Do you have a friend, relative or co-worker who keeps making the same mistakes over and over? For example, shopping while their credit cards are maxed out, paying them, and getting in debt again. We all have behavioral patterns, some are good and some not so good.
I had a friend who used to tell a story. She was a Catholic and knew her priest well. One day during confession, the priest told her: “Jane, do you realized that you have been telling me the same sins, gossip and jealousy, every time you come here since many years ago. Are you going to change?” And I can tell you she didn’t.
I was reading a fascinating interview with a therapist and author in the New York Times and something caught my attention, the term “self-defeating patterns.” It is not a new term but it is a very powerful concept.
The author described that her patients have “self-defeating patterns that are contributing to their struggles, and once they see why the same thing keeps happening over and over — the same fight with their spouse, the same difficulty with family or bosses at work, the same fear of not being good enough … — they realize that the reason their lives feel like “Groundhog Day” is because of something they’re doing that they can change or do differently.”
What are self-defeating patterns?
These are behavioral patterns that are producing results that you do not want. They are stopping you from getting what you want. They are distracting you from the life you want to live. They are a form of self-sabotage. They cause troubles, destroy relationships and make you sad and sick. Nothing good comes out from them.
Why do we have self-defeating patterns?
We all have some of these patterns. In some people they are more destructive than in others, but we all have them. We have acquired them unconsciously through our lives. They mostly originate with limiting thoughts and manifest in bad results. They are also defense mechanisms that we no longer need. They can be the result of fear, insecurities and feeling unlovable. They can manifest in the form of:
- Controlling personalities
- Criticism and judgement
- Playing the victim
- And many more
Many of these patterns affect our health, others our happiness and peace, and the remaining our success.
Destroying the self-defeating behavioral patterns
Sometimes it is easy to see the results of the patterns such as broken relationships, anger, incomplete projects, unhappy careers, abandoned diets, lack of exercise, procrastination, etc. It is up to us to look for the patterns, their causes and break the cycle. And how do we do that?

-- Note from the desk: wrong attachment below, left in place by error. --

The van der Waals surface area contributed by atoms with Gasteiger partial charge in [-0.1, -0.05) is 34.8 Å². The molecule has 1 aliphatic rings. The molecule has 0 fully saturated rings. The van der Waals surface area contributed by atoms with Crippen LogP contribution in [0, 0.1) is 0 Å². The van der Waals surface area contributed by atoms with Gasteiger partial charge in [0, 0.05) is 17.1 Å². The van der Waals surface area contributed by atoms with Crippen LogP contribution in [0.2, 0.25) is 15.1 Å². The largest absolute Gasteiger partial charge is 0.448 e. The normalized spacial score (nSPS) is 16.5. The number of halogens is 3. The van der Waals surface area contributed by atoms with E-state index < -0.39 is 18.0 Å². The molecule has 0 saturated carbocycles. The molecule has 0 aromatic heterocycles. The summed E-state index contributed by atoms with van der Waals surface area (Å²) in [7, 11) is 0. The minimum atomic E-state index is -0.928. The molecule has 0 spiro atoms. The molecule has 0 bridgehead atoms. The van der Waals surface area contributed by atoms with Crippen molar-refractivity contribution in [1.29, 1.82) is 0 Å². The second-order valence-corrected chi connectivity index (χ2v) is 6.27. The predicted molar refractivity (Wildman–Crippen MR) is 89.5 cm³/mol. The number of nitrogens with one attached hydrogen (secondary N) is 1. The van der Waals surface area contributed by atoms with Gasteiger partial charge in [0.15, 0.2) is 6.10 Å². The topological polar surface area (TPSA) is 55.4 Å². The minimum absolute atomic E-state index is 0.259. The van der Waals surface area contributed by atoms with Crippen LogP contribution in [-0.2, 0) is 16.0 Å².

The therapist in the interview said that:
“The work of a therapist is to hold a mirror so the patient can see the causes of the problems and resolve to change the behavior”.
During therapy sessions we listen to ourselves, the therapists ask questions and we answer them. Somewhere else I read that we go to therapy to learn to be our own therapist and solve our own problems.
In real life, we can hold that mirror ourselves if we choose to, and see our behavior and its results. This is a very powerful exercise that can be done using many techniques such as:
- Guided imagery
- Circles of friends
- And many more
We can also see our patterns when we read other peoples’ stories and relate to them, but this can be an indirect way and too time consuming.
Hold the mirror
The trick is to see and accept that we are producing the results we do not like and we need to correct the pattern or behavior. We do not need to feel guilty or sorry or bad for our self-defeating patterns we just need to see them and be willing to correct them if we want to change the results.
Some people think that they cannot change, that “that is the way they are”. This is the first limiting thought to change. But we are not our patterns or our behaviors, we can change, we can grow, we can improve. If we are willing to see and analyze we can break self-defeating patterns.
You can find the interview of therapist Lori Gottlieb author of “Maybe You Should Talk to Someone: A Therapist, Her Therapist, and Our Lives Revealed” written by Judith Newman in NYT